An agent that promote developmental anomalies (e.g. drugs, alcohol, heavy metals, physical trauma, viral/bacterial infections)
What are the variables associated with teratogens?
Host susceptibility, embryological stage of exposure, tissue specificity, dose dependency
What are some of the malformations associated with diabetes?
Limb deficiency, heart defects, holoprosencphy, heterotaxy
Involution failure describes what type of morphogenetic error?
Persistence of embryologic tissue
Atresia describes what type of morphogenetic error?
Incomplete formation of lumen
Dysplasia describes what type of morphogenetic error?
Disorganized cell development
Ectopia, or heterotopia, describes what type of morphogenetic error?
Organ development in an abnormal site
Choristoma describes what type of morphogenetic error?
Normal tissue in an abnormal site
Microdontia is a type of hypoplasia that describes what structure as smaller than normal?
Micrognathia is a type of hypoplasia that describes what structure as smaller than normal?
The thryoglossal duct cyst, the persistence of embryologic thyroid tissue outward visible, is an example of what morphogenetic error?
The spina bifida subtype meningocele is the mildest, characterized by an abnormal tuft of hair, hemangioma, and a mild dysraphic anomaly. True or false?
Ingestion of what supplement/vitamin would prevent spina bifida during pregnancy?
Clinical features, including microcephaly, focal cerebral calcifications, cataracts, lung disease, petechiae/purpura, are indicative of what type of pathology?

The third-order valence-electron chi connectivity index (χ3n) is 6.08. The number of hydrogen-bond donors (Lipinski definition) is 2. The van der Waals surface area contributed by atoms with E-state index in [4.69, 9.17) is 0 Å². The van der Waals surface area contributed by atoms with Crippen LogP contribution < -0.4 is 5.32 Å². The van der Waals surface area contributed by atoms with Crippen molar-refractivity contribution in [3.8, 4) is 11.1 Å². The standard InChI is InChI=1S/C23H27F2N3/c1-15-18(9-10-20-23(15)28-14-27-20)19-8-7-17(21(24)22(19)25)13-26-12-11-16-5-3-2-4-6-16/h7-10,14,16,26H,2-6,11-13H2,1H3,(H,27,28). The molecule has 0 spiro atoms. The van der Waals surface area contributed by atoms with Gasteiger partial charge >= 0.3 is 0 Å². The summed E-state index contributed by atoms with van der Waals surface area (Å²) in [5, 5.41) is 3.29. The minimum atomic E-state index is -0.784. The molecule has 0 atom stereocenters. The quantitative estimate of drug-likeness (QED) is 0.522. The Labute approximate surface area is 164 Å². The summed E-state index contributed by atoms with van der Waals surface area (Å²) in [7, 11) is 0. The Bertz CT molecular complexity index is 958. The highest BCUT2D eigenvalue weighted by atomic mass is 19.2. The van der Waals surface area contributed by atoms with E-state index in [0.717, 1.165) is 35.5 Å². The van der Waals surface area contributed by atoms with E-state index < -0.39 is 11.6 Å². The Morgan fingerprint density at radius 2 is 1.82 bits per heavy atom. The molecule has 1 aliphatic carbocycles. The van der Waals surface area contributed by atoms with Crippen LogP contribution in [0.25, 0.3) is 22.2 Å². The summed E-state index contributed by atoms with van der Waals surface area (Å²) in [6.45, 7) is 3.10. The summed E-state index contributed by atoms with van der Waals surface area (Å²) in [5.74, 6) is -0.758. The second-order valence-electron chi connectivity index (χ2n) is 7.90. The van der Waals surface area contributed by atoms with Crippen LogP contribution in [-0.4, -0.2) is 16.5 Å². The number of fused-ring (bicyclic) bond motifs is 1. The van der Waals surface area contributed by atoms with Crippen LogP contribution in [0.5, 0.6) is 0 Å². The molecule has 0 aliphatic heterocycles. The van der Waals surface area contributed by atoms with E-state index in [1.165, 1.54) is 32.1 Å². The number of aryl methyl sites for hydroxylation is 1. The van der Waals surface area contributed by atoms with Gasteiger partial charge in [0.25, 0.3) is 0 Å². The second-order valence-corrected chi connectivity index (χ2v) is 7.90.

What is the leading cause of death in the first year of life?
What is the leading cause of death for children aged 4-14 years?
What is the second leading cause of death for children aged 4-14 years?
An overgrowth of normal tissue in a normal site is what type of cancer?
What is the most frequent benign tumor found in childhood?
Disease caused by chronic exposure to alcohol during pregnancy. Clinical features include growth retardation, CNS dysfunction, epicanthal folds, short palpebral fissures, max/man hypoplasia, thin upper lip, poorly developed philtrum, some heart cardiac se
Fetal alcohol syndrome
Disease caused by various congenital infections. Clinical features include microcephaly, focal cerebral calcification, eye issues, lung disease, heart disease, splenomegaly, petechiae/purpura, jaundice.
Disease resulting from incomplete closure of spinal cord or vertebral column. Can be prevented by folic acid supplements. Some possible features: leg weakness/paralysis, bowel/bladder problems, seizures, deformed feet, uneven hips, scoliosis; abnormal hai
Autosomal dominant disease. Features typically include elevated serum LDL, early heart disease, increased risk of stroke, atherosclerosis, xanthomas (skin/tendons), xanthelasma (eye).
Autosomal dominant disease. Feature can include sternum defects, laxity of joints, archacnodactyly, kyphoscoliosis, mitral valve prolapse, dissection aneurysm.
Autosomal dominant disease, characterized by collagen disorder. Other features: hyperelastic, fragile skin. Laxity of joints, mitral valve prolapse, aortic aneurysm (IV), increased risk for bleeding (IV), fragile gingiva, Gorlin sign.
Autosomal dominant disease characterized by neurofibromas, caf�-au-lait spots, enlarged fungiform papilla, lisch nodules, scoliosis, bone cysts, greatly increased risk of leukemia.
Neurofibromatosis type I, von Recklinghausen disease
Autosomal dominant disease characterized by bilateral acoustic neuromas, unilateral acoustic neuromas, neurofibroma or meningioma or glioma or schwannoma, juvenile lens opacity, possible hearing loss.
Neurofibromatosis type II
Autosomal recessive disease characterized by structural defects in hemoglobin. Can have sudden episodes of bone pain, ischemia, infarct; acute chest syndrome, possible storke, blindness, jaw lesions. Treated by hydroxyurea, blood transfusions.
Sickle cell anemia